Do you want a Mac clone for $399? Apple’s lowest priced Mac, the Mac mini, sells for $599 and isn’t expandable.
Psystar’s new Mac clone is an expandable mini tower that runs Mac OS X Leopard. Will Mac users buy a knockoff clone?
The buzz around the office Mac users the past few days has been about Psystar’s Mac clone and how quickly they’ll go out of business after getting sued by Apple’s lawyers. Or worse.
If you run Mac OS X Leopard on a $399 cheapo mini tower PC is it still a Mac? Psystar seems to think it is, but they’re careful not to use the term ‘Mac Clone’ anywhere on their web site.
They call it Open Computer: The Smart Alternative to an Apple.
Think about it. Isn’t a less expensive Mac an attractive idea? Especially if it’s expandable. Arguably, Apple has a hole in their current Mac product line.
There’s the Mac mini at the bottom. Add a screen and keyboard and mouse and it’s about the same price as the low end iMac.
At the high end are the powerful, highly expandable, fully customizable MacPro’s. Did I mention expensive? In between are the iMacs and notebooks. There’s no mini tower, no mid-range Mac with expandability. It’s likely that Apple doesn’t want us to have one as it might cannibalize sales from the more profitable iMac and MacPro line.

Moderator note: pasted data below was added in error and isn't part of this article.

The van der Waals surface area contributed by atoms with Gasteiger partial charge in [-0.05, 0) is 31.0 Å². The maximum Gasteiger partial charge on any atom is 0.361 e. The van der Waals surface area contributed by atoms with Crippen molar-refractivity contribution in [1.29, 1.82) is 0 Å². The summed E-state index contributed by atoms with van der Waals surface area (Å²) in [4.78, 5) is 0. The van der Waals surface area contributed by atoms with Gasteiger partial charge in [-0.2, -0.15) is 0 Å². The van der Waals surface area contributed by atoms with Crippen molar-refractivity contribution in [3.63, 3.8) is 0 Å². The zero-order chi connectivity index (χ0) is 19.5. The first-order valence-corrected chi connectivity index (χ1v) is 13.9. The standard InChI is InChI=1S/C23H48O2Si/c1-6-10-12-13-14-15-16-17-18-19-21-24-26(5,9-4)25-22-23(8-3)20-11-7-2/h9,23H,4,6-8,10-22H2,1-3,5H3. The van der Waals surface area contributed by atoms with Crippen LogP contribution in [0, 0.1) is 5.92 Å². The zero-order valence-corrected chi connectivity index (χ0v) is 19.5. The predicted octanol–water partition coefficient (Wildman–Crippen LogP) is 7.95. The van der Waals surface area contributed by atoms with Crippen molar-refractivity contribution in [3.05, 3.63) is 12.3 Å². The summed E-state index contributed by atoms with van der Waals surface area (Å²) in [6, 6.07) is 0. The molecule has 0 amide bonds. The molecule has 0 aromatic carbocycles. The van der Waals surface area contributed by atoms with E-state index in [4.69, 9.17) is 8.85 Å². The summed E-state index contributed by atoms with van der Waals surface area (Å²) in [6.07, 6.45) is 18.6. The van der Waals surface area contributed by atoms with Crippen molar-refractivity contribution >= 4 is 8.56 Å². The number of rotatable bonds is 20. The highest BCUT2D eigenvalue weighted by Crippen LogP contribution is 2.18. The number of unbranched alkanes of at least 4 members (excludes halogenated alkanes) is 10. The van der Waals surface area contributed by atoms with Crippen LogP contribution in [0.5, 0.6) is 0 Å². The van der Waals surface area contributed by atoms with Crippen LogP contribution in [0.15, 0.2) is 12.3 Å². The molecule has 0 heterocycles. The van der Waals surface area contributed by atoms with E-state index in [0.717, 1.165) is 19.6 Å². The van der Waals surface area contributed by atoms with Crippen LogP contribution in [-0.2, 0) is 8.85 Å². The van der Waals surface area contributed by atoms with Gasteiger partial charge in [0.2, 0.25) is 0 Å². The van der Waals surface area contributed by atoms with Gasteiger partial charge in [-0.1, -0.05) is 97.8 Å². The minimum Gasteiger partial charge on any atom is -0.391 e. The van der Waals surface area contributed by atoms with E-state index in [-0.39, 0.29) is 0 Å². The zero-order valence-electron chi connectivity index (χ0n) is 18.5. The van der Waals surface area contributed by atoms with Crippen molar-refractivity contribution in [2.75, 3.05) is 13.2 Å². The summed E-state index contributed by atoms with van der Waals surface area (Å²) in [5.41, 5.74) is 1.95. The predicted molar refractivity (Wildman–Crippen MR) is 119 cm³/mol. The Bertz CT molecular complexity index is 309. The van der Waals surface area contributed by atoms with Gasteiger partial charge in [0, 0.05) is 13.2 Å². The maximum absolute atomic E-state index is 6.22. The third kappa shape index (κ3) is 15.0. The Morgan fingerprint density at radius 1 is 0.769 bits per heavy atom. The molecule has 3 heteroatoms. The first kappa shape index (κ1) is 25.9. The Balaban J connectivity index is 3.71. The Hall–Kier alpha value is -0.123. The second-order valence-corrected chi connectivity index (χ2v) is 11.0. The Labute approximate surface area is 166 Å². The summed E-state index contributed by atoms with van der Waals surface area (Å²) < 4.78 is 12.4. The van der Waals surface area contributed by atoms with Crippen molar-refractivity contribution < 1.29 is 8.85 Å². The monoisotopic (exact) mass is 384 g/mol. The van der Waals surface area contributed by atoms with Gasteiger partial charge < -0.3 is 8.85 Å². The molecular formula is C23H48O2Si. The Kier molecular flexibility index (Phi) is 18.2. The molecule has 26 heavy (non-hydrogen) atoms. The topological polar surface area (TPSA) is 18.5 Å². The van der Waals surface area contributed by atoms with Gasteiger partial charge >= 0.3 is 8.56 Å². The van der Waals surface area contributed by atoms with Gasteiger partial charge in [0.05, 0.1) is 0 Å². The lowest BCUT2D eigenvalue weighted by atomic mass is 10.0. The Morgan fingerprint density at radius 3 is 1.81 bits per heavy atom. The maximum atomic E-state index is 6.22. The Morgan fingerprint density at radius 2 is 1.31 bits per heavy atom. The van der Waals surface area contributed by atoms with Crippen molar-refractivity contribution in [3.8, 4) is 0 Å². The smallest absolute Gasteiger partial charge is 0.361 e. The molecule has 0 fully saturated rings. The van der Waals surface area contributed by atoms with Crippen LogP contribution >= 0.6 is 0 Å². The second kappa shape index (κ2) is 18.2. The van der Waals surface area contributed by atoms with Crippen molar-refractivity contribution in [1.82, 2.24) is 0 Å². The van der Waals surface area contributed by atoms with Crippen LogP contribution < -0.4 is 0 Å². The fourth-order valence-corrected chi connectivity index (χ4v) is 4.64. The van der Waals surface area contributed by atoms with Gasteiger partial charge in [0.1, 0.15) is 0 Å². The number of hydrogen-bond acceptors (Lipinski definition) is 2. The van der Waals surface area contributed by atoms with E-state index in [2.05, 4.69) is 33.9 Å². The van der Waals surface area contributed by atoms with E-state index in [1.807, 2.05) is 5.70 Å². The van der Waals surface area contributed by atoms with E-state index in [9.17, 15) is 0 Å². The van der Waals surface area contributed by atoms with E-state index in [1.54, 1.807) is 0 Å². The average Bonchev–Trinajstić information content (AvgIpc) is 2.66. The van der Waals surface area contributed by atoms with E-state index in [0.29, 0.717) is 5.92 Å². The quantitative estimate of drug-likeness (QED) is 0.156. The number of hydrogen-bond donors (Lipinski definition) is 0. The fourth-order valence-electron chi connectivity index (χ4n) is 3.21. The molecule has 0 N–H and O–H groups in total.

So, what’s a Mac lover to do? We can’t really build our own Macs from scratch, can we? Well, maybe. But it’s a hassle to hack OS X and more of a hassle to get it up and running and keep it that way.
Rob Griffiths of Macworld decided to build his own Frankenclone. The result was a $980 PC that also ran OS X. The result was a mini tower with modest expandability for about $2,500 less than a MacPro (alright, it’s not really Apple’s to apples, but you see the difference, right?).
These build-it-yourself and clone efforts also come with problems. OS X has to be hacked to work. Updates to OS X often destroy the hacks, requiring more hacks, and interim down time. Plus, not everything in OS X works right when running on a generic PC box.
So, why bother with a clone? Price? Expandability? The urge to build from scratch? I suspect that buying or building a Frankenclone is more of an exercise than a trend. It grabs headlines, it sends lots of web traffic to Psystar’s web site, it’s good water cooler talk, but such efforts won’t result in much more of a teeny, tiny cult of geeks who are proud of themselves.
For the rest of us, there’s still that hole in Apple’s Mac product line. Apple still doesn’t offer anything resembling cheap to Mac buyers. So, the question can be asked, ‘Would you buy a Mac clone?’ And then, ‘Why do you want a Mac clone?’ And finally, ‘What does Apple need to do to keep Mac users from buying clones?’